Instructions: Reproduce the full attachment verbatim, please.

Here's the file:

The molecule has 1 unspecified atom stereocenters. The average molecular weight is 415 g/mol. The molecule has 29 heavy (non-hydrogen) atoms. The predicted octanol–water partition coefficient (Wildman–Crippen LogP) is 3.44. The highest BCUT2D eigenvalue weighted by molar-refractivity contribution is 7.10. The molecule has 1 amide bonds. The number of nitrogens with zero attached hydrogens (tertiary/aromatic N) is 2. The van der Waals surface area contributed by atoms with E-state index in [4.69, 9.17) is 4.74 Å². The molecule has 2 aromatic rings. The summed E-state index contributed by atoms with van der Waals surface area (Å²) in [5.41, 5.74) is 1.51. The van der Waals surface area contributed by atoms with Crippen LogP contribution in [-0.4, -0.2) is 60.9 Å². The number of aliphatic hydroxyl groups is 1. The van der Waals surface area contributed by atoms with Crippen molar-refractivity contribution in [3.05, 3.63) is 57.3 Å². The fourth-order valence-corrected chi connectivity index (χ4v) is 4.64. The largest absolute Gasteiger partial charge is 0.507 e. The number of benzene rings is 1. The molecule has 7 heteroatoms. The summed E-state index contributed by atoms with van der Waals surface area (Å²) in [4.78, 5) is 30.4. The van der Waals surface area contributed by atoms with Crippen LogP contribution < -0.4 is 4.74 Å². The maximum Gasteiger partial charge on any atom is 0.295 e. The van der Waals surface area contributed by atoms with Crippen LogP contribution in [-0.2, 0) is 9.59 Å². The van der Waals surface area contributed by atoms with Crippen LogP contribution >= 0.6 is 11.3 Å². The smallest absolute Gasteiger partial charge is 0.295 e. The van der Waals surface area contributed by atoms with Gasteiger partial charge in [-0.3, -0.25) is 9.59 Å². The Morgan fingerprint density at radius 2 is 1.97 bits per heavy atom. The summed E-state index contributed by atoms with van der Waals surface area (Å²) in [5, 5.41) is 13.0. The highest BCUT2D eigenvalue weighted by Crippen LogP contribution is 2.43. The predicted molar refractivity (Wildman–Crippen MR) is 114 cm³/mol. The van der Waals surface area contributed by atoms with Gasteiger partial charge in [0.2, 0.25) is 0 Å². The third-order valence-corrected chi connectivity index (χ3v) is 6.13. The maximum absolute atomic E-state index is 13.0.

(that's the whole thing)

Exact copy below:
The molecule has 1 unspecified atom stereocenters. The average molecular weight is 415 g/mol. The molecule has 29 heavy (non-hydrogen) atoms. The predicted octanol–water partition coefficient (Wildman–Crippen LogP) is 3.44. The highest BCUT2D eigenvalue weighted by molar-refractivity contribution is 7.10. The molecule has 1 amide bonds. The number of nitrogens with zero attached hydrogens (tertiary/aromatic N) is 2. The van der Waals surface area contributed by atoms with E-state index in [4.69, 9.17) is 4.74 Å². The molecule has 2 aromatic rings. The summed E-state index contributed by atoms with van der Waals surface area (Å²) in [5.41, 5.74) is 1.51. The van der Waals surface area contributed by atoms with Crippen LogP contribution in [-0.4, -0.2) is 60.9 Å². The number of aliphatic hydroxyl groups is 1. The van der Waals surface area contributed by atoms with Crippen molar-refractivity contribution in [3.05, 3.63) is 57.3 Å². The fourth-order valence-corrected chi connectivity index (χ4v) is 4.64. The largest absolute Gasteiger partial charge is 0.507 e. The number of benzene rings is 1. The molecule has 7 heteroatoms. The summed E-state index contributed by atoms with van der Waals surface area (Å²) in [4.78, 5) is 30.4. The van der Waals surface area contributed by atoms with Crippen LogP contribution < -0.4 is 4.74 Å². The maximum Gasteiger partial charge on any atom is 0.295 e. The van der Waals surface area contributed by atoms with Crippen LogP contribution in [-0.2, 0) is 9.59 Å². The van der Waals surface area contributed by atoms with Crippen LogP contribution >= 0.6 is 11.3 Å². The smallest absolute Gasteiger partial charge is 0.295 e. The van der Waals surface area contributed by atoms with Gasteiger partial charge in [-0.3, -0.25) is 9.59 Å². The Morgan fingerprint density at radius 2 is 1.97 bits per heavy atom. The summed E-state index contributed by atoms with van der Waals surface area (Å²) in [5, 5.41) is 13.0. The highest BCUT2D eigenvalue weighted by Crippen LogP contribution is 2.43. The predicted molar refractivity (Wildman–Crippen MR) is 114 cm³/mol. The van der Waals surface area contributed by atoms with Gasteiger partial charge in [0.2, 0.25) is 0 Å². The third-order valence-corrected chi connectivity index (χ3v) is 6.13. The maximum absolute atomic E-state index is 13.0.